If you are living with a person who has dementia or Alzheimer's disease, then there are many things you can do to make your household safer, including each of these tips:
Tip: Secure the Kitchen Stove
Since a stove that is erroneously turned on or left running can cause a serious house fire, you should secure your kitchen stove with a special circuit breaker or a gas turn-off valve. When you are not cooking, turn off the power or gas to the stove so your housemate with dementia can't accidentally turn it on.
Tip: Place All of Your Household Chemicals in a Locked Cabinet
Household detergents and cleaners can be toxic and sometimes even fatal if someone drinks them. To keep the person in your household with dementia from accidentally drinking a toxic chemical, place all of them in a locked cabinet where they cannot be accessed.
Tip: Unplug and Put Away All Power Tools and Small Appliances
Since a curious person with Alzheimer's disease may be tempted to turn on power tools or small appliances around your home, they should always be kept unplugged. Additionally, items that can seriously injure them, such as saws, vegetable choppers, and mixers, should be put away in locked cabinets.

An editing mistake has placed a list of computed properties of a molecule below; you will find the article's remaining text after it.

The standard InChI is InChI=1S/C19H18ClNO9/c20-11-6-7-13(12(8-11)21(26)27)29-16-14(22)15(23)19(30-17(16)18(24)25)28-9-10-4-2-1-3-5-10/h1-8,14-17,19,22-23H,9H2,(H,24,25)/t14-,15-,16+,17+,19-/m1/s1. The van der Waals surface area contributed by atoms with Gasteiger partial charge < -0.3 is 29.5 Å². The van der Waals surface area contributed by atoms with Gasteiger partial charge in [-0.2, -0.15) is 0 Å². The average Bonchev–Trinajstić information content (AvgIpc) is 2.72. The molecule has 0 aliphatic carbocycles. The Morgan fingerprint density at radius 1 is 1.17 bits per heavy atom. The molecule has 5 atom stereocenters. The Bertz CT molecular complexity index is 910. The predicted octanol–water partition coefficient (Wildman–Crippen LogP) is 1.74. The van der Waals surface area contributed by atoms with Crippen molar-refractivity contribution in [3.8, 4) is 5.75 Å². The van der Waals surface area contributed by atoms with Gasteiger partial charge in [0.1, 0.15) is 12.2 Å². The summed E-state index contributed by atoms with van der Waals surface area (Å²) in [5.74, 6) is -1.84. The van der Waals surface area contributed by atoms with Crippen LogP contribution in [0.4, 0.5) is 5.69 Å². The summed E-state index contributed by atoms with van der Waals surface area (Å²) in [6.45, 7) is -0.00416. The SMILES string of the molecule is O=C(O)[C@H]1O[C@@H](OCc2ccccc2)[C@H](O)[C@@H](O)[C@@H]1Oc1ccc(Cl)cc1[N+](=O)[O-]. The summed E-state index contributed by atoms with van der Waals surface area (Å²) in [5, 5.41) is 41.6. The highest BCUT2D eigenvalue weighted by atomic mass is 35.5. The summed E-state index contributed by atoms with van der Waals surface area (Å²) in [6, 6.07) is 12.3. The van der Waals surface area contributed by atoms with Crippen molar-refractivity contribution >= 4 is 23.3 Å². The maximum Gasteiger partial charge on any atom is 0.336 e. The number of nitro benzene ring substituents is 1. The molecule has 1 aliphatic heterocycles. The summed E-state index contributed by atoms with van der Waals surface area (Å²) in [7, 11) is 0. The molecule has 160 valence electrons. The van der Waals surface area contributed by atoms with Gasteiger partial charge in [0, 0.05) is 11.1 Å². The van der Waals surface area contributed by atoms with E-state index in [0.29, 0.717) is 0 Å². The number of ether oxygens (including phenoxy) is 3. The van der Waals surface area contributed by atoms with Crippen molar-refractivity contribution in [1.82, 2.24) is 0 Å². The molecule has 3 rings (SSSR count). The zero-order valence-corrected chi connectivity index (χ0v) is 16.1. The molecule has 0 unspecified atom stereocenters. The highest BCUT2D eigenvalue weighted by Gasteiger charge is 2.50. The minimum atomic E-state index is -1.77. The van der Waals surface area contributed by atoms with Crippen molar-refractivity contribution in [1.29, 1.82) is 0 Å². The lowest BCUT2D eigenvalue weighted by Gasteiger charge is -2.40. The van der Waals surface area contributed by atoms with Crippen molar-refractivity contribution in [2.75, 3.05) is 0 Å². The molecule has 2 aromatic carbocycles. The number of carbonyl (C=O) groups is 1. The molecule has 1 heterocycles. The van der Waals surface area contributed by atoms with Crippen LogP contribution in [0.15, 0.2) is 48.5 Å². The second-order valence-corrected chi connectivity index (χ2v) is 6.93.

Tip: Ensure Your Home's Safety Devices are in Working Order
While it is always vital that your home's safety devices are in working order, it is especially vital when you live with someone who has a memory disorder. For example, you need access to a working phone if you need to call for help. You also need a working fire extinguisher and smoke detectors in the case of an accidental fire.
Tip: Secure All Medications in a Locked Box
Since there is likely to be a lot of different medications in your home, it is vital that you lock them away in a box that your housemate with dementia cannot get into. Even if the medication is sold over the counter or is in child-proof bottles, they still need to be secured.
Tip: Remove Any Firearms from Your Residence
Finally, if you have any firearms in your home, you must remove them. Just as a young child can be curious about a gun and play with it, so too can someone living with dementia. To keep everyone as safe as possible, simply remove the guns or place them into a gun safe that has a combination lock on it.